Monday, August 31, 2009

Where It Hurts

The breakdowns have started happening more and more often. At first, they were mostly happening in the hospital. After two months of living in a place that smelled like chemicals, fake flowery cleaning agents and poo, it was understandable how one could become depressed. But then Alan was released, began a new chemo plan, and still, the depression lingered. I decided at first to give it time. Maybe it would get the hint and pack its things and go. So I pretended like it wasn't really a problem, until one day when Alan couldn't get out of bed. That was when I decided it was a real problem and went through the list of symptoms I had noticed. When I got to the end, I was reminded of that commercial for depression meds -- where does depression hurt? Everywhere.

It is there nearly all the time now -- when we wake up, when we go for walks, when we watch TV, when we go out to eat, when we are getting ready for bed. A dark cloud hovering over our heads and carving a hole in Alan's chest.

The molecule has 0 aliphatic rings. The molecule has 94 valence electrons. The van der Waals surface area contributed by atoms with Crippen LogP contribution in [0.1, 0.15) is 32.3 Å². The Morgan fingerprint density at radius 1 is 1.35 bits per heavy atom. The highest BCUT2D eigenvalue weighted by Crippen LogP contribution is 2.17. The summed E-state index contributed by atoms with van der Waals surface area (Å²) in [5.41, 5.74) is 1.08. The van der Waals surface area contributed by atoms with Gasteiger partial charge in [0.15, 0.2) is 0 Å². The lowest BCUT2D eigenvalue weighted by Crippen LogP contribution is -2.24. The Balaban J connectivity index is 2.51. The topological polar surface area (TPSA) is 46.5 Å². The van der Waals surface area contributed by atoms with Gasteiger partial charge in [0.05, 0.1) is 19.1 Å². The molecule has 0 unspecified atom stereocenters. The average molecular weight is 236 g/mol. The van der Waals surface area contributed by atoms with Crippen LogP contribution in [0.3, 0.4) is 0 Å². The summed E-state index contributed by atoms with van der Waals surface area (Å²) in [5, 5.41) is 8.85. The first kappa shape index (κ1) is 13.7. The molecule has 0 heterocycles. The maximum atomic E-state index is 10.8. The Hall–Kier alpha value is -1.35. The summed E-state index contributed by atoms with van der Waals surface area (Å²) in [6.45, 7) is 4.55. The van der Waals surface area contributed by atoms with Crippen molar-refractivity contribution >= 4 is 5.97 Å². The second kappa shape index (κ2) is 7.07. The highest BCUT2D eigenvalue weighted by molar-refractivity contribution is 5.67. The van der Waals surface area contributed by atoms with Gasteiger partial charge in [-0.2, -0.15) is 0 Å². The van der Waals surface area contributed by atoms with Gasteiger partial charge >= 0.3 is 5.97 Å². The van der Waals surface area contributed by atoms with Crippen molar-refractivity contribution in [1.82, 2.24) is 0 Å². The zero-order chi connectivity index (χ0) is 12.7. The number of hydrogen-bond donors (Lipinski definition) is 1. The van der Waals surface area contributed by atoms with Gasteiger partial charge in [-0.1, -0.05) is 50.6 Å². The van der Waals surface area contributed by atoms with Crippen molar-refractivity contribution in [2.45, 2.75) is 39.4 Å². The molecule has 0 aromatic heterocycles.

Sometimes I will convince him to go do something fun with me lest we might both fall into a bottomless, heartless pit of sorrow where there is no internet connection or even any gummy bears. These "fun" outings are fun in a very different, non-traditional kind of way. A sort of fun that involves me pointing out all the fun aspects of what we are doing, in case they are not readily obvious to him. "Look at that man selling ice cream in his truck. We could go buy some and eat it over there! See! Fun! How fun would that be?" I say it all in a few octaves higher than my normal voice and open my eyes wide for emphasis. Perhaps I could sear fun into him, so much fun that there is no room left for any sadness at all. I make great scenes of enjoying things and encourage him to do the same. "MmmMmmm," I might say after eating a slice of pizza. And then I will follow that up by rubbing my stomach in a circular motion, the way we were taught to express our satisfaction and enjoyment of food when we were younger. When I look to see if he is buying it, I will see that he has eaten a pepperoni and maybe a bit of sausage.